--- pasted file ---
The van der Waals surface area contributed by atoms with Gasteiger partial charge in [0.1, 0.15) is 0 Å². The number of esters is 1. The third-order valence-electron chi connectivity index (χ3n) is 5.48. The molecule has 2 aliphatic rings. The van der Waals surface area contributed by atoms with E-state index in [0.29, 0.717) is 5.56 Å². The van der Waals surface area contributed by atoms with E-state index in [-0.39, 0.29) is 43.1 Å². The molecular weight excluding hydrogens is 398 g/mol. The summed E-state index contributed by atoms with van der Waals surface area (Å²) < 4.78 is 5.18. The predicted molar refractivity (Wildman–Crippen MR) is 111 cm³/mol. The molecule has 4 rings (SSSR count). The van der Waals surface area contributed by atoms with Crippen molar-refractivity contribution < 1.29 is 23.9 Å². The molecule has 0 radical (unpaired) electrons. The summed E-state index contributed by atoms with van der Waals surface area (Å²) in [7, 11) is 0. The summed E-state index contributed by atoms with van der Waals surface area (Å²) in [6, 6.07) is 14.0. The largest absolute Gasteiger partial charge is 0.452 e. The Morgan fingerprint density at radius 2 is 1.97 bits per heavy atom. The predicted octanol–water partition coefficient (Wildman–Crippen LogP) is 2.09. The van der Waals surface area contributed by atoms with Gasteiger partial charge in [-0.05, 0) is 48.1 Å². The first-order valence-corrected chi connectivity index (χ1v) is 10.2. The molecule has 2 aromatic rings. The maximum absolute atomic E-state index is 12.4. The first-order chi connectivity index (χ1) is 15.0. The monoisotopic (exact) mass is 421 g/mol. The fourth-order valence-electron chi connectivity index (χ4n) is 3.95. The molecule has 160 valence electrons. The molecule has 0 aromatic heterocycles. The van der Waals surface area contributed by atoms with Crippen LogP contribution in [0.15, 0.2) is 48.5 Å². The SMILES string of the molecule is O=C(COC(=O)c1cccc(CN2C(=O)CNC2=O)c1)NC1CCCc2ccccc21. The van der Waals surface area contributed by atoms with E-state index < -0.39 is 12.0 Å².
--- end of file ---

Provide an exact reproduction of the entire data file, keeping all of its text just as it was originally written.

The van der Waals surface area contributed by atoms with Gasteiger partial charge in [0.1, 0.15) is 0 Å². The number of esters is 1. The third-order valence-electron chi connectivity index (χ3n) is 5.48. The molecule has 2 aliphatic rings. The van der Waals surface area contributed by atoms with E-state index in [0.29, 0.717) is 5.56 Å². The van der Waals surface area contributed by atoms with E-state index in [-0.39, 0.29) is 43.1 Å². The molecular weight excluding hydrogens is 398 g/mol. The summed E-state index contributed by atoms with van der Waals surface area (Å²) < 4.78 is 5.18. The predicted molar refractivity (Wildman–Crippen MR) is 111 cm³/mol. The molecule has 4 rings (SSSR count). The van der Waals surface area contributed by atoms with Crippen molar-refractivity contribution < 1.29 is 23.9 Å². The molecule has 0 radical (unpaired) electrons. The summed E-state index contributed by atoms with van der Waals surface area (Å²) in [7, 11) is 0. The summed E-state index contributed by atoms with van der Waals surface area (Å²) in [6, 6.07) is 14.0. The largest absolute Gasteiger partial charge is 0.452 e. The Morgan fingerprint density at radius 2 is 1.97 bits per heavy atom. The predicted octanol–water partition coefficient (Wildman–Crippen LogP) is 2.09. The van der Waals surface area contributed by atoms with Gasteiger partial charge in [-0.05, 0) is 48.1 Å². The first-order valence-corrected chi connectivity index (χ1v) is 10.2. The molecule has 2 aromatic rings. The maximum absolute atomic E-state index is 12.4. The first-order chi connectivity index (χ1) is 15.0. The monoisotopic (exact) mass is 421 g/mol. The fourth-order valence-electron chi connectivity index (χ4n) is 3.95. The molecule has 160 valence electrons. The molecule has 0 aromatic heterocycles. The van der Waals surface area contributed by atoms with Crippen LogP contribution in [0.15, 0.2) is 48.5 Å². The SMILES string of the molecule is O=C(COC(=O)c1cccc(CN2C(=O)CNC2=O)c1)NC1CCCc2ccccc21. The van der Waals surface area contributed by atoms with E-state index < -0.39 is 12.0 Å².